I was wearing what I knew to be the coolest outfit in the history of the universe: a mustard-colored one-shoulder sweater over a maroon body suit, tight-rolled stone-washed jeans, and penny loafers with the laces curled. I had just had my braces tightened and had specifically selected maroon- and mustard-colored rubber bands to match. And I had brushed my curly hair to a puff, and pulled up one side with a barrette that was covered in a waterfall of beads so robust that my hood of my jacket barely fit over it. The whole ensemble was so striking that I’m still surprised Teen Beat magazine didn’t bust into my house and put me on the cover.
Whether it was the radness of the outfit or just the sheer power of Amandamanium Pandamonium, two minutes after we walked into the lobby one of my guy friends pulled me aside and said, “Hey, do you want to go out with Lucas*?”
And because I did want to go out with Lucas, my latest deepest and most passionate crush, more than the power of a thousand suns or a billion beaded barrettes or even this once-in-a-lifetime showing of Alive, I naturally said, “Yeah, I guess, whatever.”
I had put on my super-awesome mustard sweater earlier that day as a single girl, and now, laden with popcorn, soda, and a boyfriend, I took my seat in the theater. Because the world of dating was brand-new to the majority of us, we first fell into our usual pattern – girls in one row and boys in another – before there was some wordless shifting and suddenly, Lucas was sitting next to me. The lights went down.
“Hey,” he whispered.
“Hey,” I whispered. All of the girls started to giggle, including me.
On the screen, an airplane filled with innocent souls headed for its fated destination.
For the next thirty minutes or so, Lucas and I alternated putting our elbows up or down on our shared armrest. Our friends alternated between pretending to watch the movie and side-eyeing us.
On the screen, the survivors debated the morality of cannibalism and determined the best part of the body for consumption.
And then, as an avalanche of snow came crashing down on the remnants of the plane, Lucas verrryyy slllooowwwly stretched his arm up and lightly laid it across my shoulder.
It was a good thing I was wearing those penny loafers because I melted right into them.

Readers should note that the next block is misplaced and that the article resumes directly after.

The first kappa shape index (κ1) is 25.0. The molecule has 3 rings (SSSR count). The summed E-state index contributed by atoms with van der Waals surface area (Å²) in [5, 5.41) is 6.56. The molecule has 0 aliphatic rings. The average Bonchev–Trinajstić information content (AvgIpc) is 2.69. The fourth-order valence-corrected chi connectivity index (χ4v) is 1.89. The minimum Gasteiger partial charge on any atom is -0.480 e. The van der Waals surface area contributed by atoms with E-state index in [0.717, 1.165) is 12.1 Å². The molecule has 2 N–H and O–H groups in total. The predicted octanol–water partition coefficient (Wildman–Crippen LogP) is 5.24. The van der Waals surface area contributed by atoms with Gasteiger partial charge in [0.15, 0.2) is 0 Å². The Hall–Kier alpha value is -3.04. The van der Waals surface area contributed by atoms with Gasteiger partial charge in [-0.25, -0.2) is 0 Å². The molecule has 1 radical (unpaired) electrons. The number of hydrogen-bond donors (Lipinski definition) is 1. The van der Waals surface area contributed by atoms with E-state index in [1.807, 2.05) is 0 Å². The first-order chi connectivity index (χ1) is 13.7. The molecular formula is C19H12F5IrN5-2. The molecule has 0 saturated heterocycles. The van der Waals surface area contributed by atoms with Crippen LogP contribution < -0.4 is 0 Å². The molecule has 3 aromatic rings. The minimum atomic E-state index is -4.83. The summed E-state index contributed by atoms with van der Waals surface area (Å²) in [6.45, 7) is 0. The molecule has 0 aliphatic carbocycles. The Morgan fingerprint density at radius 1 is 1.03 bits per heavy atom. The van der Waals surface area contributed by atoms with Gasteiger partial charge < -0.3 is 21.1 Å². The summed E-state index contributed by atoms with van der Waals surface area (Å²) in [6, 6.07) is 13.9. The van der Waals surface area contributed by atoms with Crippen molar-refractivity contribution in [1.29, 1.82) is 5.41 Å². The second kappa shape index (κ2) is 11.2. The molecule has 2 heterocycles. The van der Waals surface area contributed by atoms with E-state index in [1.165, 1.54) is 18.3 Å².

My giggling girlfriends stopped giggling. One of boys spilled his popcorn leaning forward to look. My best friend pinched me hard enough that I may still have a bruise.
My heart thumped until my cheeks and ears were as red as my bodysuit. I sat as still I could, trying to will that movie to last for eternity. But fortunately for those involved – and Lucas’ arm, which had started to go limp from holding the same position for so long – two of the brave rugby players hiked to safety and the remaining few were rescued from the mountain.
Lucas and I dated for a whole week; a week that also included a school dance where we did that thing where he put his hands on my hips and I put my hands on his shoulders and we swayed and didn’t look at or talk to each other. After those enchanting seven days the friend who had originally asked me out came up to me at lunchtime and said, “Lucas wants to break up,” and I said, “Okay,” because a love like ours that had burned so hot was naturally going to cool as quickly as it had ignited.
I’ve had other birthday romances; in fact, I met my husband during Amandamanium Pandamonium and knew there was something serious going on when he provided the appropriate amount of enthusiasm towards the holiday despite barely knowing me. But my thirteen birthday is one for the ages.
So, whether you like birthdays or not, I wish you the heart-pumping, popcorn-spilling happiness of Amandamanium Pandamonium. And, if the weather is cold, come on over and we’ll make beaded barrettes. They go great with Cinderella.
By Amanda Silverman Kosior, (c) 2019